County Cracks Down On Cable

'Temporary' Lines Above Ground Will Draw Fines After 15 Days, Council Decides

December 13, 2009|By Larry Carson | Larry Carson,

Cable television companies that place "temporary" cables above ground after repairs or new installations now face civil fines if they don't return to bury the wires within 15 business days.

The Howard County Council unanimously approved that bill, also backed by County Executive Ken Ulman, at a Monday night session.

Action was postponed on two other bills to rezone Columbia's town center, and new council leaders were chosen for the next year.

Ellicott City Democrat Courtney Watson was chosen by the four council Democrats to serve as chairwoman for the next year, replacing Mary Kay Sigaty, a West Columbia Democrat, who moves to vice chairwoman. Jen Terrasa, who represents the southeastern county, is the new zoning board chairwoman, replacing east Columbia Democrat Calvin Ball, who will be liquor board chairman.

Greg Fox, the council's only Republican, abstained from all the votes and received no leadership position this year. Fox had headed the liquor board the past three years. Only Terrasa and Fox have not served as council chair during this four-year term. The job entails handling administrative leadership for the five-member body as well as scheduling meetings, guiding legislation and communicating with the executive. Traditionally, the majority party members keep the post within their ranks, though Republican Christopher J. Merdon served as chairman in 2005 with help from Democrat David Rakes.

Watson, who was also council chairwoman two years ago, referred jokingly to what she described as the best two days in that job, which pays $1,000 extra per year.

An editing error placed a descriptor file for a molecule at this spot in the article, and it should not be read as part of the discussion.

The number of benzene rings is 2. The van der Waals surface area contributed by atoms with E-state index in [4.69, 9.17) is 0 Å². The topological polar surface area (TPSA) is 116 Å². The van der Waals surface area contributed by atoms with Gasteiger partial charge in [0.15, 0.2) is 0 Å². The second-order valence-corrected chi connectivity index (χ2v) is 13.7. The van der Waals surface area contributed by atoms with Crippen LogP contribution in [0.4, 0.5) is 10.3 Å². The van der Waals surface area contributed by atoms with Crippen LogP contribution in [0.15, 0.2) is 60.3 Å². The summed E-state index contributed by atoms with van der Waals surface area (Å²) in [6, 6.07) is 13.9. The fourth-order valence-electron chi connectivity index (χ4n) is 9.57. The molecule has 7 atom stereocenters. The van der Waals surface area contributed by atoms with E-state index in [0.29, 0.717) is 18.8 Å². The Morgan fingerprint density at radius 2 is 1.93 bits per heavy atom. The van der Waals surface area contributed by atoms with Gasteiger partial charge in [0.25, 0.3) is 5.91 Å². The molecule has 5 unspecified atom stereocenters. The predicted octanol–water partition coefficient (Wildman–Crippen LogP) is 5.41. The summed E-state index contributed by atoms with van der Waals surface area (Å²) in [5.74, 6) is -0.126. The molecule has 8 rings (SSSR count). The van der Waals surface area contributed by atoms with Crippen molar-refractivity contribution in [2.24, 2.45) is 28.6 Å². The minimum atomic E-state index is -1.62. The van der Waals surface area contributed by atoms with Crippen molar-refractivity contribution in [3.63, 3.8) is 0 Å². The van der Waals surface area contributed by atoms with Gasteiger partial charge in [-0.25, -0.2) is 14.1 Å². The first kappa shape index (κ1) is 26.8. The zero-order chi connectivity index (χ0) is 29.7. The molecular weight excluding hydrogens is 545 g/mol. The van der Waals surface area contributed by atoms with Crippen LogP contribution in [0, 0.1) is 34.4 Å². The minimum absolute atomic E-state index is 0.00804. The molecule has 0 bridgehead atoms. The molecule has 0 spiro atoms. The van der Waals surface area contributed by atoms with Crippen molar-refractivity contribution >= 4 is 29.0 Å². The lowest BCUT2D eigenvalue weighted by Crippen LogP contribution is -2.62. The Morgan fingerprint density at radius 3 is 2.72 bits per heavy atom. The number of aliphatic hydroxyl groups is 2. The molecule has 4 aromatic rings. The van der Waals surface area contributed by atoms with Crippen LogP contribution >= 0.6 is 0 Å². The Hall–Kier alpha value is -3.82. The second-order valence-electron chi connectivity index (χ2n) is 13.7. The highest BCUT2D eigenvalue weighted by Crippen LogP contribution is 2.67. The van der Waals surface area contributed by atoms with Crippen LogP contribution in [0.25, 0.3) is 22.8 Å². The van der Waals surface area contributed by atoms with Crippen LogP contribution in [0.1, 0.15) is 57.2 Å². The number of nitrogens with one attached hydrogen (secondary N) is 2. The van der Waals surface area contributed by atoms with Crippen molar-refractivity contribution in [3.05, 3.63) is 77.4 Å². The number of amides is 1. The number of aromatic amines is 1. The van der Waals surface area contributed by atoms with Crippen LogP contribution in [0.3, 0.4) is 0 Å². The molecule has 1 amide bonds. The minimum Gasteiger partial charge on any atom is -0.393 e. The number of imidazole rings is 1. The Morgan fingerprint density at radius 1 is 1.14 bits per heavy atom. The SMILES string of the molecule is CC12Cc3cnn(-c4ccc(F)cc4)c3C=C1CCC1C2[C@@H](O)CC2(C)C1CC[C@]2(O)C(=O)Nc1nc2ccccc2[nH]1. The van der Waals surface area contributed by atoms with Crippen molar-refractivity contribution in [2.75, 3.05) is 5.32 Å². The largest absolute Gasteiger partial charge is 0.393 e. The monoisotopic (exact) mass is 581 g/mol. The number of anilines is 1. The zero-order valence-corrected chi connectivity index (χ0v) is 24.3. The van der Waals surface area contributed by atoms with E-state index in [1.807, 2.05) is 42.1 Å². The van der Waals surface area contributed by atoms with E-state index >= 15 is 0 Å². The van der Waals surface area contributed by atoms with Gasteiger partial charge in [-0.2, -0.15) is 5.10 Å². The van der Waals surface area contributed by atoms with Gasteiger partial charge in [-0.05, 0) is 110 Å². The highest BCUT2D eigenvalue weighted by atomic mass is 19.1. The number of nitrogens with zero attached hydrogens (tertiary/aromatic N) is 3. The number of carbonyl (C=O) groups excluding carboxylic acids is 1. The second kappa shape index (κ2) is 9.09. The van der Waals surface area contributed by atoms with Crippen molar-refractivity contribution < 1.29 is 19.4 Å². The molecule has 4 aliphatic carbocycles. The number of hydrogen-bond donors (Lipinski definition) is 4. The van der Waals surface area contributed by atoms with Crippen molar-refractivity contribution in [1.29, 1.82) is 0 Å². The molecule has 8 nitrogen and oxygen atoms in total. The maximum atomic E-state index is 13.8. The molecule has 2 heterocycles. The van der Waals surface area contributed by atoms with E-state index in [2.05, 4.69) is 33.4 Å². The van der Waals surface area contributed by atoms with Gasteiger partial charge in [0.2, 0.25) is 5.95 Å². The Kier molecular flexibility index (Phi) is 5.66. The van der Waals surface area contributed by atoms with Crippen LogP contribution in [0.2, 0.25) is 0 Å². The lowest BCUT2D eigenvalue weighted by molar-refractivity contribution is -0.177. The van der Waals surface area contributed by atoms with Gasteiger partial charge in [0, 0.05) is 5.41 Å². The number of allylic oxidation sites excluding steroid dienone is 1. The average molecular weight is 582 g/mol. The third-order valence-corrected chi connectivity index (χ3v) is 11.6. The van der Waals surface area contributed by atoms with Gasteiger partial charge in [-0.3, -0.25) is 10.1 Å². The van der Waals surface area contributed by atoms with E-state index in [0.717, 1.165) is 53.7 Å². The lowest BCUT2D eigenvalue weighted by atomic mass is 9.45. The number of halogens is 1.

"The best day is the day you're elected, and the second-best day is the day you turn the reins over. Everything else is just a blur," she said. Two weeks ago, she joked that the new chair would be the member who chose the short straw. In addition to finishing the complex downtown Columbia rezoning, the council faces perhaps the toughest budget outlook in years, the chore of moving offices and staff back to a renovated George Howard Building from temporary quarters in Columbia, and next fall's elections.

Monday night, the members approved the cable bill without discussion or comment, ignoring the earlier pleas of lobbyists for Comcast and Verizon, who urged delay.

The bill is the result of dozens of complaints from residents, who have peppered both the county's cable administrator and council members' offices with accounts of cables left strung through trees and over lawns, driveways and sidewalks for months. People said their repeated complaints to the cable firms were often ignored until an elected official became involved.

"I have walked many a street and seen lines up in the trees," Sigaty

said at the council's public hearing last month.

Under the law, exceeding the time limit without obtaining a formal extension would cost a firm $100 to $250 per day. Leaving wires up in the air, in trees or over structures would cost $500 to $1,000 a day.

Baltimore Sun Articles
Please note the green-lined linked article text has been applied commercially without any involvement from our newsroom editors, reporters or any other editorial staff.